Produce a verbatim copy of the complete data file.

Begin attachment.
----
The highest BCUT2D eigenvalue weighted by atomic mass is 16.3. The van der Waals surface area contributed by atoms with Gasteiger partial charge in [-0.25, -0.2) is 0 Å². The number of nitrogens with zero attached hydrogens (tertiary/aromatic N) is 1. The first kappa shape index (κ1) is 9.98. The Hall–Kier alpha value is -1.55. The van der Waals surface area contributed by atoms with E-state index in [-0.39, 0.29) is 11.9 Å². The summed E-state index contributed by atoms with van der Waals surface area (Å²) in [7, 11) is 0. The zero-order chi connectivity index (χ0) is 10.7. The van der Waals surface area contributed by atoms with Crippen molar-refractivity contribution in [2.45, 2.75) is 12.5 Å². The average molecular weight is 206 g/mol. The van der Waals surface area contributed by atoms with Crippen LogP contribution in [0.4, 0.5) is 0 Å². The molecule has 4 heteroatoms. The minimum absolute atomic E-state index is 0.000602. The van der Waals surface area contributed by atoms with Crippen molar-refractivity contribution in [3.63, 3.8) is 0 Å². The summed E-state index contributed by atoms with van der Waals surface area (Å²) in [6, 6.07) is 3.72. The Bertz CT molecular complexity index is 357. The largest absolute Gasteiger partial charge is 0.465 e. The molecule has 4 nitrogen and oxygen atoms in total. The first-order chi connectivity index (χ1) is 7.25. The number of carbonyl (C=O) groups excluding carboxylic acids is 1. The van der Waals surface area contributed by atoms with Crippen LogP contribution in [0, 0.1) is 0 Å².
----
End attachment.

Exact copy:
The highest BCUT2D eigenvalue weighted by atomic mass is 16.3. The van der Waals surface area contributed by atoms with Gasteiger partial charge in [-0.25, -0.2) is 0 Å². The number of nitrogens with zero attached hydrogens (tertiary/aromatic N) is 1. The first kappa shape index (κ1) is 9.98. The Hall–Kier alpha value is -1.55. The van der Waals surface area contributed by atoms with E-state index in [-0.39, 0.29) is 11.9 Å². The summed E-state index contributed by atoms with van der Waals surface area (Å²) in [7, 11) is 0. The zero-order chi connectivity index (χ0) is 10.7. The van der Waals surface area contributed by atoms with Crippen molar-refractivity contribution in [2.45, 2.75) is 12.5 Å². The average molecular weight is 206 g/mol. The van der Waals surface area contributed by atoms with Crippen LogP contribution in [0.4, 0.5) is 0 Å². The molecule has 4 heteroatoms. The minimum absolute atomic E-state index is 0.000602. The van der Waals surface area contributed by atoms with Crippen molar-refractivity contribution in [3.63, 3.8) is 0 Å². The summed E-state index contributed by atoms with van der Waals surface area (Å²) in [6, 6.07) is 3.72. The Bertz CT molecular complexity index is 357. The largest absolute Gasteiger partial charge is 0.465 e. The molecule has 4 nitrogen and oxygen atoms in total. The first-order chi connectivity index (χ1) is 7.25. The number of carbonyl (C=O) groups excluding carboxylic acids is 1. The van der Waals surface area contributed by atoms with Crippen LogP contribution in [0, 0.1) is 0 Å².